The first serious consideration to conducting a summer school under the auspices of the College was given in 1902 when faculty opinion was solicited. The consensus was negative, but before the decision was made to continue the practice of allowing individual departments of instructors to offer courses (with the approval of the president and the chairman of the Executive Committee), almost every argument for and against summer schools was aired. On the plus side were "advertising the College, attracting to it teachers and others who might thus learn what we are trying to do and our facilities for doing it"; using a plant which ordinarily lay idle for a quarter of the year; and helping "some of the instructors to add a few dimes - possibly dollars, to their incomes." Among the arguments on the negative side were the extra expenses required by an augmented teaching force and the opening of the library and possibly the dormitories. The most basic objection centered about the quality of the instruction. College credit had been allowed for degree candidates by precedent rather than by any formal vote. But if summer school courses were developed to any great extent, this policy might lead to trouble, "for there would be a tendency to lower the standards to the level of the non-matriculated students who might form the majority of the summer attendance."  After weighing It was pointed out that at the time Harvard gave no credit for work done in summer courses.the pros and cons, it was decided to continue the existing policy whereby those offering summer school courses assumed all financial responsibility and "quietly pocketed the profits." It was not until the period of the Second World War that Tufts went on a year-round academic calendar, and not until 1945 that a regular summer school program was offered as a matter of College policy.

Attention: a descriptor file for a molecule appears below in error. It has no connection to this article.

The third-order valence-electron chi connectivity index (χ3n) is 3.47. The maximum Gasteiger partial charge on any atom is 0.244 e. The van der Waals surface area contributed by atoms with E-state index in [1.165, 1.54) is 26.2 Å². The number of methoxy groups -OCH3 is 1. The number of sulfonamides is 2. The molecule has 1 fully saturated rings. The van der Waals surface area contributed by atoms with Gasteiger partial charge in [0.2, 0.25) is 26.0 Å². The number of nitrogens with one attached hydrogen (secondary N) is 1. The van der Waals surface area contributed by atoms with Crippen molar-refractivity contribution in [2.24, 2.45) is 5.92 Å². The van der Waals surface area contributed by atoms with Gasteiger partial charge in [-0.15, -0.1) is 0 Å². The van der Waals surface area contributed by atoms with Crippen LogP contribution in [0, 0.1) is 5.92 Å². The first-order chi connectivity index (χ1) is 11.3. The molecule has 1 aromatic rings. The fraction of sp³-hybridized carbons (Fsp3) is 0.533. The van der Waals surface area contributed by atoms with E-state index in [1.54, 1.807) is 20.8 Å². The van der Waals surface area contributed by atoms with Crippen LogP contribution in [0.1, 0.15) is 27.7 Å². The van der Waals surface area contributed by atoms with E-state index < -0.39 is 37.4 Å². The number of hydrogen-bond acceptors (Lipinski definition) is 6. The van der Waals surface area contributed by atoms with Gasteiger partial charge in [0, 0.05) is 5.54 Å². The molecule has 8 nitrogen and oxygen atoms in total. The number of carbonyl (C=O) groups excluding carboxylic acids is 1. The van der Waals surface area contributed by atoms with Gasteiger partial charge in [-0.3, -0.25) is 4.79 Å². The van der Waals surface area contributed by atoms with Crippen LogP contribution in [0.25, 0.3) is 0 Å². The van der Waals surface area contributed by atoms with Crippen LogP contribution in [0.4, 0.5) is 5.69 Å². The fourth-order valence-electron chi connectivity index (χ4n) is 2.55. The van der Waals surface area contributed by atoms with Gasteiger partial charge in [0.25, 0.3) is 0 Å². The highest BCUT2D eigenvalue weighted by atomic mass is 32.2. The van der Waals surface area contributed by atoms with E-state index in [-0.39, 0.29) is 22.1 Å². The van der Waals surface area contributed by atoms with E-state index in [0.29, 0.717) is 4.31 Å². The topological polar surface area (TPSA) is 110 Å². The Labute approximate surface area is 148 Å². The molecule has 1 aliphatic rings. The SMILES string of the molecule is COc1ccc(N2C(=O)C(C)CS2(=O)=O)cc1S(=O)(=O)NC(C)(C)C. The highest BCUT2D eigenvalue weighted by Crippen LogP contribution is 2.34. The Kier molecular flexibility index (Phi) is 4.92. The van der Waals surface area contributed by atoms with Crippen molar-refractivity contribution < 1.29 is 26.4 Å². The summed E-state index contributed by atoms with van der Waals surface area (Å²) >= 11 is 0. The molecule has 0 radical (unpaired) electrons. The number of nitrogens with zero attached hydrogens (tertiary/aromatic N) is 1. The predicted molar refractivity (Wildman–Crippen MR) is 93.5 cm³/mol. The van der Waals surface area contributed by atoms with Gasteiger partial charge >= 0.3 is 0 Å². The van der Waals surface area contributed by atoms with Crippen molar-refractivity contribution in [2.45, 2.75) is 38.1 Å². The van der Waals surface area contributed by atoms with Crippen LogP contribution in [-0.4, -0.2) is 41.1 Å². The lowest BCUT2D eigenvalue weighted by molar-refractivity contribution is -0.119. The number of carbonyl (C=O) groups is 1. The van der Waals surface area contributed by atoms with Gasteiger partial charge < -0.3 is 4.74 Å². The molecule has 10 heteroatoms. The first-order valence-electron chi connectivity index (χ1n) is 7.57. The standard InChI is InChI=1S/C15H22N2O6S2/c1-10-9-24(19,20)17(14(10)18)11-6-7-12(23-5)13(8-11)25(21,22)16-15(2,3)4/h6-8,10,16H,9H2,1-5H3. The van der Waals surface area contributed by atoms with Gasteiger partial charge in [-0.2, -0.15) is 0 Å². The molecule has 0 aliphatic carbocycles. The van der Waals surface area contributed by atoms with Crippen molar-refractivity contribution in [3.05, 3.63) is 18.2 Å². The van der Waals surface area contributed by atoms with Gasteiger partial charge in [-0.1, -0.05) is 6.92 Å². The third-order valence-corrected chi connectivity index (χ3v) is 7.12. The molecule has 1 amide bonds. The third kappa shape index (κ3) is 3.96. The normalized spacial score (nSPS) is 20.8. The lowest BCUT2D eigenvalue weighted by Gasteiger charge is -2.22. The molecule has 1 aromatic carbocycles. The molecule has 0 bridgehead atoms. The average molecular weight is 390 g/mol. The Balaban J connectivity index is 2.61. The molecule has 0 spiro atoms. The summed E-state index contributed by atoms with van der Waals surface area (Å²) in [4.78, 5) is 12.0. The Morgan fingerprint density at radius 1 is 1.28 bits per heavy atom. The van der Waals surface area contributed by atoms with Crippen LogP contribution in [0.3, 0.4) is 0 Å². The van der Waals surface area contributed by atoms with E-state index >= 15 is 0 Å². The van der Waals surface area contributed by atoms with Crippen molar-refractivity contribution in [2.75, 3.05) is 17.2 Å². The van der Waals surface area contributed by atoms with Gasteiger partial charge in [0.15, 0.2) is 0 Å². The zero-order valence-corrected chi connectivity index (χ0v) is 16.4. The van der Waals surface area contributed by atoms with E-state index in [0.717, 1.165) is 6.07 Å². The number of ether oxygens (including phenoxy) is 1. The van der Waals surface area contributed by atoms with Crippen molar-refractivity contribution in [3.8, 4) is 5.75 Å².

A special Summer School of Oratory was conducted in 1883 and 1884 by Professor Moses True Brown, who also operated the Boston School of Oratory on Beacon Street. These summer offerings were a special project of the instructor and cannot be said to have established a precedent for operating a more or less continuous summer school in one department.
 During the 1880's and 1890's, the collections of the Museum grew by leaps and bounds. No one could complain that they were not diversified, for along with specimens of fish from Puerto Rico and dozens of gifts continuing to pour in from Barnum himself (including "a large giraffe" and "a fine stuffed baby camel" which undoubtedly aggravated the housing problem) came semiprecious stones from Canada, Confederate money, and fragments of battle flags from the Civil War.
 The Executive Committee had suggested that he use the designation "College Press and Printing Office" but he elected the name indicated.
 The building remained the headquarters of the College's limited printing facilities. For many years the Tufts Weekly was printed there. In the 1960's some of the printing for the institution was still being done at the same location under contract with a private firm.
 The last of the series, written by Professor Kenneth D. Roeder of the Biology Department, appeared in 1937.
 The single publication in the so-called Literary Series was a study of Thomas Carlyle's Sartor Resartus (1899) by Professor David L. Maulsby of the Department of English.
 The first summer course in history, in 1900, enrolled two students.
 The sessions were to have been sponsored and financed by the publishing firm of Silver Burdett Company and would have cost the College nothing. The Trustees failed to approve the plan because they were afraid that legal complications might arise; one of the project's provisos was that no student rooms would be occupied without the express permission of the occupants.
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|Chapter 1: Almost Altogether an Uphill Business|
|Chapter 2: 'That Bleak Hill Over in Medford'|
|Chapter 3: One Building, Four Professors, Seven Students|
|Chapter 4: 'A Sound and Generous Culture'|
|Chapter 5: Capen at the Helm|
|Chapter 6:'A Fair Chance for the Girls': Coeducation and Segregation|
|Chapter 7: Medical and Dental Education: Beginnings|
|Chapter 8: Medical and Dental Education: Problems and Progress|
|Chapter 9: A University: De Facto|
|Chapter 10: Academic Indispensables: Curriculum and Faculty|
|Chapter 11: Academic Indispensables: Students and Alumni|
|Chapter 12: From a Semicentennial Through a World at War|
|Chapter 13: 'A New Era Dawning...'|
|Chapter 14: The Fletcher School of Law and Diplomacy|
|Chapter 15: Tufts and a Second World War|
|Chapter 16: Professional Education: Old Problems and New Ventures|
|Epilogue: 'A Small University of High Quality'|